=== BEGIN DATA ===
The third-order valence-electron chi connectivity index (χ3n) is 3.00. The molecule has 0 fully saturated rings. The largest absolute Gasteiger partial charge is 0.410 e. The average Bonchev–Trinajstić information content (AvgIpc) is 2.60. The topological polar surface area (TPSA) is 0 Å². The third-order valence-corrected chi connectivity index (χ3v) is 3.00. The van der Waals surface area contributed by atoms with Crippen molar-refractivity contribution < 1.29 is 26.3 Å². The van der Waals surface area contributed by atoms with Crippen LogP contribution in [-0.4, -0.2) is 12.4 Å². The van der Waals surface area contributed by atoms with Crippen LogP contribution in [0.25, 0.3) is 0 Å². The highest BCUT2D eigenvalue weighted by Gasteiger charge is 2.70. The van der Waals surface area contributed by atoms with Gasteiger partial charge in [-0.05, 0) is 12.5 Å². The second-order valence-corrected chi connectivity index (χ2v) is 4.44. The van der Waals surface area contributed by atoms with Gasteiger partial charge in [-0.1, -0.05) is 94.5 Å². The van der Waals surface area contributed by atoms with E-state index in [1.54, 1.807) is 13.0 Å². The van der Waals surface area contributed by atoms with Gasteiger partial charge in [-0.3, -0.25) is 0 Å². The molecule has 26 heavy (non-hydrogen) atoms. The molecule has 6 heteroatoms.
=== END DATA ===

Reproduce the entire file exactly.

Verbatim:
The third-order valence-electron chi connectivity index (χ3n) is 3.00. The molecule has 0 fully saturated rings. The largest absolute Gasteiger partial charge is 0.410 e. The average Bonchev–Trinajstić information content (AvgIpc) is 2.60. The topological polar surface area (TPSA) is 0 Å². The third-order valence-corrected chi connectivity index (χ3v) is 3.00. The van der Waals surface area contributed by atoms with Crippen molar-refractivity contribution < 1.29 is 26.3 Å². The van der Waals surface area contributed by atoms with Crippen LogP contribution in [-0.4, -0.2) is 12.4 Å². The van der Waals surface area contributed by atoms with Crippen LogP contribution in [0.25, 0.3) is 0 Å². The highest BCUT2D eigenvalue weighted by Gasteiger charge is 2.70. The van der Waals surface area contributed by atoms with Gasteiger partial charge in [-0.05, 0) is 12.5 Å². The second-order valence-corrected chi connectivity index (χ2v) is 4.44. The van der Waals surface area contributed by atoms with Gasteiger partial charge in [-0.1, -0.05) is 94.5 Å². The van der Waals surface area contributed by atoms with E-state index in [1.54, 1.807) is 13.0 Å². The van der Waals surface area contributed by atoms with Gasteiger partial charge in [-0.3, -0.25) is 0 Å². The molecule has 26 heavy (non-hydrogen) atoms. The molecule has 6 heteroatoms.